936

But of course we all know that the big manufacturers don't do this not because they can't but because they don't want to. Planned obsolescence is still very much the name of the game, despite all the bullshit they spout about sustainability.

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[-] restingboredface@sh.itjust.works 118 points 1 month ago

What I don't get is how no company seems to have worked out a legitimately good service and maintenance model for tech products. Fairphone hasn't invented the wheel here. They're going to make money on maintenance, parts and repair.

I would think there would be lowered costs involved in not having to push out a new product every 6 months and market it to customers who just bought something less than a year ago.

[-] Diplomjodler3@lemmy.world 103 points 1 month ago

The business models of the current tech giants are very much based on planned obsolescence. Selling you a gadget for $ 1000 every two years will always be more profitable than selling you one very five years and doing service in the meantime.

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[-] BearOfaTime@lemm.ee 28 points 1 month ago

The costs (overhead) are too high. They make more by simply manufacturing and selling.

Otherwise they'd be doing it.

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[-] NuXCOM_90Percent@lemmy.zip 20 points 1 month ago* (last edited 1 month ago)

The service and maintenance model is largely "replace it".

Everyone looks to a desktop computer where you swap out a stick of ram or whatever. But the real key is to look at laptops. Yes, a LOT of vendors solder the god damned ram in place and so forth which is bullshit. But repairs are generally less "okay, let me re-solder this one connection" since that connection is a via that is embedded in a circuitboard. So it becomes "let's replace that board". And yes, efforts can be made to split up the board more but you lose latency savings and increase the complexity of the boards because you now need to add connection points and so forth.

And then you look at earbuds where... do you even have room for connectors like that? Near as I can tell, Fairbuds let you replace a few pieces of plastic, the rubber earplugs, the in-bud battery, and the charger (possibly just the battery?). That is definitely a step in the right direction but it also becomes a question of how much that even matters. In particular, I am wary of the value-add of the internal batteries since charging a lithium battery is largely "solved" and these have an external controller (the case) that can preserve the battery.

While I think we can do better in some spaces, the reality is that a lot of modern tech is fundamentally un-repairable. Not because of evil conspiracies but just because it is a lot easier to print a PCB and slot in some components than it is to connect vacuum tube diodes. And when so many of those components are fairly complex chips and the damage is less "oh, the metal prong on this chip broke" and more "oh, the via shorted out"?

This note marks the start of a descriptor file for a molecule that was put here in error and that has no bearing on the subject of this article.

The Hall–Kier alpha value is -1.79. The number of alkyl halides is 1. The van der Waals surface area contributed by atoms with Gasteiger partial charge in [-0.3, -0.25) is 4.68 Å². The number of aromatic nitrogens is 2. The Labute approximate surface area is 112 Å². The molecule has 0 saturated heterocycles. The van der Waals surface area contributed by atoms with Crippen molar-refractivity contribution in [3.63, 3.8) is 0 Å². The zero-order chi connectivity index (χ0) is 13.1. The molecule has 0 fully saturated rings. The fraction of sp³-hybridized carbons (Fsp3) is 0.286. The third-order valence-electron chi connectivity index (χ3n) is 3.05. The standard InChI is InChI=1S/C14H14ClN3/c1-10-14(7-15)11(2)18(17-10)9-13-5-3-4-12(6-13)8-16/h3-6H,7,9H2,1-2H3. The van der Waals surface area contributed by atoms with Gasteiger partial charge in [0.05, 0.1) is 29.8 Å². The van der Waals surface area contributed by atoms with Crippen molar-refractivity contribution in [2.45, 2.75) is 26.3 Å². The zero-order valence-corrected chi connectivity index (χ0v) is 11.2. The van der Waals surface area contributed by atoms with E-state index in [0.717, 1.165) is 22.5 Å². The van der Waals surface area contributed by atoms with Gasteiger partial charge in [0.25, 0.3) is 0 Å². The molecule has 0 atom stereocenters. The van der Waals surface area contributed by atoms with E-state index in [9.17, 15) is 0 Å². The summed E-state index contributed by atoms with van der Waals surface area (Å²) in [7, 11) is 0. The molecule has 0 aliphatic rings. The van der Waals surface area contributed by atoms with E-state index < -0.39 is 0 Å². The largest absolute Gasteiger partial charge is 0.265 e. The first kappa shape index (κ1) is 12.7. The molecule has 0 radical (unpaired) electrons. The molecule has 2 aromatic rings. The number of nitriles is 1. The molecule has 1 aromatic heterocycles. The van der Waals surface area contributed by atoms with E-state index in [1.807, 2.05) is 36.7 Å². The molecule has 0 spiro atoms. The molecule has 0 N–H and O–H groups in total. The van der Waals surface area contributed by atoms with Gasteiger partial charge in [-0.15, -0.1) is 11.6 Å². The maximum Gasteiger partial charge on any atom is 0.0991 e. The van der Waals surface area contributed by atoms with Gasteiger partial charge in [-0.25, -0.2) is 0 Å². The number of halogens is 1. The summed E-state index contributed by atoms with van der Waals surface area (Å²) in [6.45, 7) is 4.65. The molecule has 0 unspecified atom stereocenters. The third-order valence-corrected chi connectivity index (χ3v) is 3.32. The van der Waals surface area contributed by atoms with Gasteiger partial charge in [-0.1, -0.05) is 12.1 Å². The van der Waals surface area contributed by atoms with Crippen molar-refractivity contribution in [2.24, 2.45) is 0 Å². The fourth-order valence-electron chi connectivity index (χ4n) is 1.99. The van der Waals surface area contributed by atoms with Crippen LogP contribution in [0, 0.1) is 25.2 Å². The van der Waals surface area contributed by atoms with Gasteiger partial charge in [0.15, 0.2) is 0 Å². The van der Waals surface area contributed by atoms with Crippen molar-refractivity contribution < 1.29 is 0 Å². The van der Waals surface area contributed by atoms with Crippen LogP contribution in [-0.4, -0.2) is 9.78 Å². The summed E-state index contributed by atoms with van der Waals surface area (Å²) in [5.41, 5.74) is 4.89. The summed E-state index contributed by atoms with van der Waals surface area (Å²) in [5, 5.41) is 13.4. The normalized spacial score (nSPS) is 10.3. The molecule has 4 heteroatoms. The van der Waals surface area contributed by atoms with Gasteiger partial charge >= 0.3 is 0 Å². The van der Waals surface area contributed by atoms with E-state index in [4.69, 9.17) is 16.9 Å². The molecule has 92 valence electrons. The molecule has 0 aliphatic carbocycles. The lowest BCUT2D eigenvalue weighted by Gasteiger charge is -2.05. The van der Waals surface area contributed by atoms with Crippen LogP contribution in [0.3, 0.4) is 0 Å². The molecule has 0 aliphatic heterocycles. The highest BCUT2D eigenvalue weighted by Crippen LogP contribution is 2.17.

Stuff like the fairbuds just seem... real stupid to me. Fairphone level "replace and repair" is kind of borderline but I think is generally good. And while I have series issues with how Framework does it and the resulting e-waste, I love the ethos of their laptops.

But We need to pick and choose our battles to be ones that make sense. Will Smith's Tested's Adam Savage just uploaded a video where he gushed about how easy it was to repair a kitchenaid mixer and that is an AWESOME video. That is the kind of repairs that people can meaningfully make. Using an x-ray machine to detect a possible short in a chip and hoping that was the only short... is not.

And in those cases? We need strong warranties AND strong e-waste recycling programs and incentives. Electronics are increasingly disposable for good and bad reasons. The junk drawer full of old phones and swelling batteries is bad.

[-] Zak@lemmy.world 13 points 1 month ago

I am wary of the value-add of the internal batteries since charging a lithium battery is largely “solved” and these have an external controller (the case) that can preserve the battery.

Li-ion batteries wear out with normal use, or even sitting on a shelf fully charged. I suspect the battery is the primary reason most devices with onboard charging become unusable over time, and ensuring that it is user-replaceable will greatly increase average service life.

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[-] trebuchet@lemmy.ml 109 points 1 month ago

This article seems to omit the most important fact about headphones - how do they sound?

I love repairability and all, but it hardly matters if I don't want to use them in the first place because they traded off too much quality for repairability.

[-] twig@lemmy.dbzer0.com 53 points 1 month ago